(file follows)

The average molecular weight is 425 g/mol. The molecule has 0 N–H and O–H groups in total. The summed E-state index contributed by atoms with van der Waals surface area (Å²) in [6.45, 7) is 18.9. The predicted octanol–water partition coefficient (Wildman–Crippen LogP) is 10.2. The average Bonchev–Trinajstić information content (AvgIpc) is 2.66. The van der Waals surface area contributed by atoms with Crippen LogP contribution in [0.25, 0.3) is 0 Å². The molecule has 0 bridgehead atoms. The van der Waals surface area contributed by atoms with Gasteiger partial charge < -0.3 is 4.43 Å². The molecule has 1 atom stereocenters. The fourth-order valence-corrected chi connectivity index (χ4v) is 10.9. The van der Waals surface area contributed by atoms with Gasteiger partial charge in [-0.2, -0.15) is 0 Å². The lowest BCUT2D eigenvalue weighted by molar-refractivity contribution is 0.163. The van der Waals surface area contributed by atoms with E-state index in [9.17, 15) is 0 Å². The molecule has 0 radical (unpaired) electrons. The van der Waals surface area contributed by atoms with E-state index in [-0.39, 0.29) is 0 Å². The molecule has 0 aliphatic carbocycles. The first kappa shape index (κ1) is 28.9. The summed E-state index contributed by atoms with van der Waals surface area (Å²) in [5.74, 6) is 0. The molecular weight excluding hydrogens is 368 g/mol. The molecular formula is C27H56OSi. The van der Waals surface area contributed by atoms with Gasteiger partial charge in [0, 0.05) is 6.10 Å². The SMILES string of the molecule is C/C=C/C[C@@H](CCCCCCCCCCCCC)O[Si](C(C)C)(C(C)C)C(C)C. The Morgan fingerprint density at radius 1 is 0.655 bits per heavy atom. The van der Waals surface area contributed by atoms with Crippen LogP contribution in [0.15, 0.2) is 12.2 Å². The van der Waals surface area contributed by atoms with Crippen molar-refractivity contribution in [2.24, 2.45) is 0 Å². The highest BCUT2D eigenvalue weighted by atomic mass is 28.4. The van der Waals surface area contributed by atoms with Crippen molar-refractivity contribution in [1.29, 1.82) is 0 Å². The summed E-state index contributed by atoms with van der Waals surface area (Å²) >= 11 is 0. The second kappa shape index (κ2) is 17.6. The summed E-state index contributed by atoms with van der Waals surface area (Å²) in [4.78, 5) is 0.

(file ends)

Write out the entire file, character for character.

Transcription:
The average molecular weight is 425 g/mol. The molecule has 0 N–H and O–H groups in total. The summed E-state index contributed by atoms with van der Waals surface area (Å²) in [6.45, 7) is 18.9. The predicted octanol–water partition coefficient (Wildman–Crippen LogP) is 10.2. The average Bonchev–Trinajstić information content (AvgIpc) is 2.66. The van der Waals surface area contributed by atoms with Crippen LogP contribution in [0.25, 0.3) is 0 Å². The molecule has 0 bridgehead atoms. The van der Waals surface area contributed by atoms with Gasteiger partial charge < -0.3 is 4.43 Å². The molecule has 1 atom stereocenters. The fourth-order valence-corrected chi connectivity index (χ4v) is 10.9. The van der Waals surface area contributed by atoms with Gasteiger partial charge in [-0.2, -0.15) is 0 Å². The lowest BCUT2D eigenvalue weighted by molar-refractivity contribution is 0.163. The van der Waals surface area contributed by atoms with E-state index in [9.17, 15) is 0 Å². The molecule has 0 radical (unpaired) electrons. The van der Waals surface area contributed by atoms with E-state index in [-0.39, 0.29) is 0 Å². The molecule has 0 aliphatic carbocycles. The first kappa shape index (κ1) is 28.9. The summed E-state index contributed by atoms with van der Waals surface area (Å²) in [5.74, 6) is 0. The molecular weight excluding hydrogens is 368 g/mol. The molecular formula is C27H56OSi. The van der Waals surface area contributed by atoms with Gasteiger partial charge in [0, 0.05) is 6.10 Å². The SMILES string of the molecule is C/C=C/C[C@@H](CCCCCCCCCCCCC)O[Si](C(C)C)(C(C)C)C(C)C. The Morgan fingerprint density at radius 1 is 0.655 bits per heavy atom. The van der Waals surface area contributed by atoms with Crippen LogP contribution in [0.15, 0.2) is 12.2 Å². The van der Waals surface area contributed by atoms with Crippen molar-refractivity contribution in [2.24, 2.45) is 0 Å². The highest BCUT2D eigenvalue weighted by atomic mass is 28.4. The van der Waals surface area contributed by atoms with Crippen molar-refractivity contribution in [1.29, 1.82) is 0 Å². The summed E-state index contributed by atoms with van der Waals surface area (Å²) >= 11 is 0. The second kappa shape index (κ2) is 17.6. The summed E-state index contributed by atoms with van der Waals surface area (Å²) in [4.78, 5) is 0.